Why haven't we cured it yet?

I was watching one of the 24-hour news stations last night (no, not that one) and saw a breast cancer activist wondering why we don’t devote  resources to an all-out fight to cure breast cancer as we did with polio, leading to its eradication in the US.  I often hear questions like this: if we can (send a man to the moon, wipe out polio, etc) then why can’t we cure cancer?

It’s a good question, in context.  When one of the diseases you care most about is still out there, while others are on the wane, it can add to fear and to frustration.  I don’t wish to minimize the political choices behind research funding, but there are good biological explanations for why some diseases are “wiped out” while others still plague us.

Illnesses are caused by a variety of problems, some internal, some external, some unknown.   In the history of medicine and public health, we’ve only been able to eradicate a single human disease.  Smallpox was ideal in this sense.  Humans are the only natural host, and transmission was usually from person to person—there was no reservoir for the disease other than people.  In theory, then, all it would take is immunization of most humans to eradicate the disease in nature, and that’s what was done.  Near the end of the pandemic, teams would travel to outbreaks vaccinating the people within the outbreak area, and in surrounding areas to contain the spread.  This way there was less need to re-vaccinate entire populations.

Polio is a little more difficult.   It only infects humans but the virus is transmitted though fecal contamination of water and sometimes from person to person via oral secretions.   One infected person and a poor water treatment system can lead to continued spread.  This meant that to eradicate polio in the US, a massive vaccination program was needed, one which began with the development of polio vaccines after WWII and essentially ended in the late 1970s when polio was no longer transmitted in the US.  As Maryn McKenna documents in Beating Back the Devil, the eradication campaign had a rocky start, with an early batch problem leading to transmission of polio in some areas.  The fact that millions still clamored for the vaccine shows how much polio was (rightly) feared.  The eventual success of vaccination saved millions from paralysis, illness, and fear.   In parts of the world where natural, economic, and military disasters are most prevalent, polio is still a problem.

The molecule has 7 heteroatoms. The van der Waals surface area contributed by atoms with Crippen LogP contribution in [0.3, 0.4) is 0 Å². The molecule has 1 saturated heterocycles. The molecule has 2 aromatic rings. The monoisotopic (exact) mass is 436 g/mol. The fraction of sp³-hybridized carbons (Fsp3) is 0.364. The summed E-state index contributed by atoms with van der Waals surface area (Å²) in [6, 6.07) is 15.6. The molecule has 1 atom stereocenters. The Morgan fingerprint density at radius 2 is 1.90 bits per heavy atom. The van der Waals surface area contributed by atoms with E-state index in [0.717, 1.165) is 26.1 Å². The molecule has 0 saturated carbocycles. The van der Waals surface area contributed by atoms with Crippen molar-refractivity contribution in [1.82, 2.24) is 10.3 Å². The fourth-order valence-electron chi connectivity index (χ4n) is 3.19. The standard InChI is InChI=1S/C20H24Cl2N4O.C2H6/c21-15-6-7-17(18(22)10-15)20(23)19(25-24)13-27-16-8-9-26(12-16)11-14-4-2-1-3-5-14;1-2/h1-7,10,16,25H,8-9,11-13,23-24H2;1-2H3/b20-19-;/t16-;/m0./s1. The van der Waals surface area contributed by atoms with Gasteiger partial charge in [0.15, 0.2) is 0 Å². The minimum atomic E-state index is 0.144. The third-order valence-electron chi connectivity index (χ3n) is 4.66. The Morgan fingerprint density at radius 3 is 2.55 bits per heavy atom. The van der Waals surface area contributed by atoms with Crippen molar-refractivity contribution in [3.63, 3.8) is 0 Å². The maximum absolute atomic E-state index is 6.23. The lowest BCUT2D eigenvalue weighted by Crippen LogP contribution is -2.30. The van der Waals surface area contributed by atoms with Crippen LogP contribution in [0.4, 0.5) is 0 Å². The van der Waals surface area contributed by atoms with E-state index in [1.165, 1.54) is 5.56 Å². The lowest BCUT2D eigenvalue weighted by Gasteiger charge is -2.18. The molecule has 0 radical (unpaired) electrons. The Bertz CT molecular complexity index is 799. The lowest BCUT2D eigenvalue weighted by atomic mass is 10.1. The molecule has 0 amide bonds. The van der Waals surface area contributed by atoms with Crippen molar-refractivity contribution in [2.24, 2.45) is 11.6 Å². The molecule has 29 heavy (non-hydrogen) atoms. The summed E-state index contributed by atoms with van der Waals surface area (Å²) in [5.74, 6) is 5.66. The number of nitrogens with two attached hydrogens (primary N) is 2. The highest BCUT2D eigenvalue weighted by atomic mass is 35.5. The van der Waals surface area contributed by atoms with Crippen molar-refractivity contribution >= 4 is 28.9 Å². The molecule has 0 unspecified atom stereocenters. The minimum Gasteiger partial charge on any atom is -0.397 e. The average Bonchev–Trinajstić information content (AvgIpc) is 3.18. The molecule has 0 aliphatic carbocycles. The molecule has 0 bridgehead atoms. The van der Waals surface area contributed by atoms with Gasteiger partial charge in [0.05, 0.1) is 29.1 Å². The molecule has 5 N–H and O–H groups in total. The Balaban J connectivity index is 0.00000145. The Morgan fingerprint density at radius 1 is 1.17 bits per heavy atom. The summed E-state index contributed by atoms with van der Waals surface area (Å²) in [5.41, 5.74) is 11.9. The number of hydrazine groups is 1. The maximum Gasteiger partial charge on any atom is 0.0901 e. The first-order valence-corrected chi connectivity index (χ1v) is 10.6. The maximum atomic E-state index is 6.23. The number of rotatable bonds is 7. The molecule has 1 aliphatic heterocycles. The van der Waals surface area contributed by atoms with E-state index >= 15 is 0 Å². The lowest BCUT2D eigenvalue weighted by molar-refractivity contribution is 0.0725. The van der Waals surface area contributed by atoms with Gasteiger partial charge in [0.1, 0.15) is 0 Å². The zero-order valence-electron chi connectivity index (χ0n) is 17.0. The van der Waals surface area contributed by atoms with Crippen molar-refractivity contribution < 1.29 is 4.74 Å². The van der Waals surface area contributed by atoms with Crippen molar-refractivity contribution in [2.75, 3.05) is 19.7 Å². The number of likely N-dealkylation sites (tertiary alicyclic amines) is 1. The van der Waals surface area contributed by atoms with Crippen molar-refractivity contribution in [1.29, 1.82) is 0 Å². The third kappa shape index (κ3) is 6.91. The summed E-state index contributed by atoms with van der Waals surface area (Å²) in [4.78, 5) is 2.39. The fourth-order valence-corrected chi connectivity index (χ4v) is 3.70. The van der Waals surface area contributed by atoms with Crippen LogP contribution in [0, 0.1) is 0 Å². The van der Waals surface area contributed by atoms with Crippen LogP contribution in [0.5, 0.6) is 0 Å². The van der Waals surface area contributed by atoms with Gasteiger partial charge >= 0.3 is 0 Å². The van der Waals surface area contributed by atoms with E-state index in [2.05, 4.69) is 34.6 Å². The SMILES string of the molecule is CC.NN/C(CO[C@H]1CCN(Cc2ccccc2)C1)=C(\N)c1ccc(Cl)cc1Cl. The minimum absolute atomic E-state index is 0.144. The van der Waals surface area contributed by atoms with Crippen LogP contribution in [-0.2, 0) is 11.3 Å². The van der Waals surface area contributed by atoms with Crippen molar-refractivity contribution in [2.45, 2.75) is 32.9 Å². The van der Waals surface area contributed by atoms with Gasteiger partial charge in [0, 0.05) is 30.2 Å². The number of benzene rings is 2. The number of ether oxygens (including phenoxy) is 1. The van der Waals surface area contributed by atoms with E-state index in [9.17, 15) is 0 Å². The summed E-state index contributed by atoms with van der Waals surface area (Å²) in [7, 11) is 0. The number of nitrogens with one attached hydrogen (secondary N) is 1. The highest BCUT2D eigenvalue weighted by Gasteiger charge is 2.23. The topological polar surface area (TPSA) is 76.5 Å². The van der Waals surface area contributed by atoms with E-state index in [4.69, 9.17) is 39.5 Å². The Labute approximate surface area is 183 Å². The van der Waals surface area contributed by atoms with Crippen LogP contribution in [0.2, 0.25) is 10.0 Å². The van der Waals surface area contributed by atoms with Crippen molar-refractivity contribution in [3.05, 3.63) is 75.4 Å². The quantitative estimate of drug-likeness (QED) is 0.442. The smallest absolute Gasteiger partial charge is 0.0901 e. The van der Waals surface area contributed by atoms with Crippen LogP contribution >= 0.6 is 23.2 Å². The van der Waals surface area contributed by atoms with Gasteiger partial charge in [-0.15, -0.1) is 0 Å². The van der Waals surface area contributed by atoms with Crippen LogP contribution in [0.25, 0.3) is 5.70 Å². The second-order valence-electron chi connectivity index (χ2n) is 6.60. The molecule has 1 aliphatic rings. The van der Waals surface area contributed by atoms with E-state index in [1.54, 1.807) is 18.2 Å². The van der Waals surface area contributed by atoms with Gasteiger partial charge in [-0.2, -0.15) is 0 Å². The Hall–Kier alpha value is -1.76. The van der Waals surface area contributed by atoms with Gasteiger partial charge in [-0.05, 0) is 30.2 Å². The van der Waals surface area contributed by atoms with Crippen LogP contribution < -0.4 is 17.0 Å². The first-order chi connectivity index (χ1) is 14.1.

Polio is a simple disease—one virus, one host, an effective vaccine—and still it’s out there (although not in the US).  Cancer is so much more.  The term “breast cancer” refers to many different diseases, all of which cause abnormal growth of breast cells.  The fight against breast cancer requires improved prevention, early detection, and treatment of the disease at all stages.  And we have been improving, with death rates from many cancers decreasing.   But the disease(s) have many causes, some of which are not amenable to change.  You cannot change a family history of breast cancer.   Unlike lung cancer, there aren’t a lot of strong environmental risks (such as cigarette smoking) that can be modified.  We are largely stuck with early detection and good treatment.   Breast cancers caught early can often lead to surgical cure, but our screening methods are imperfect and likely always will be.  There is no perfect test that finds all breast cancers but also avoids erroneous diagnoses that lead to unnecessary tests and treatments.  And there is no guarantee that a cancer found early will be cured—only probabilities.

Perhaps thinking of the “fight against cancer” as a win-lose battle is not all that productive.  Human health and disease is complex and there are rarely simple answers.  The simplest answers—improving economic and social justice—are often the hardest to achieve.  But that doesn’t mean we can’t try.

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  1. This post hits home hard with me, as I have a close relative fighting breast cancer right now. A clean bill of health just six months or so before the discovery of widespread stage IV disease. Thank you for writing this. It needs to be said and heard, many times over.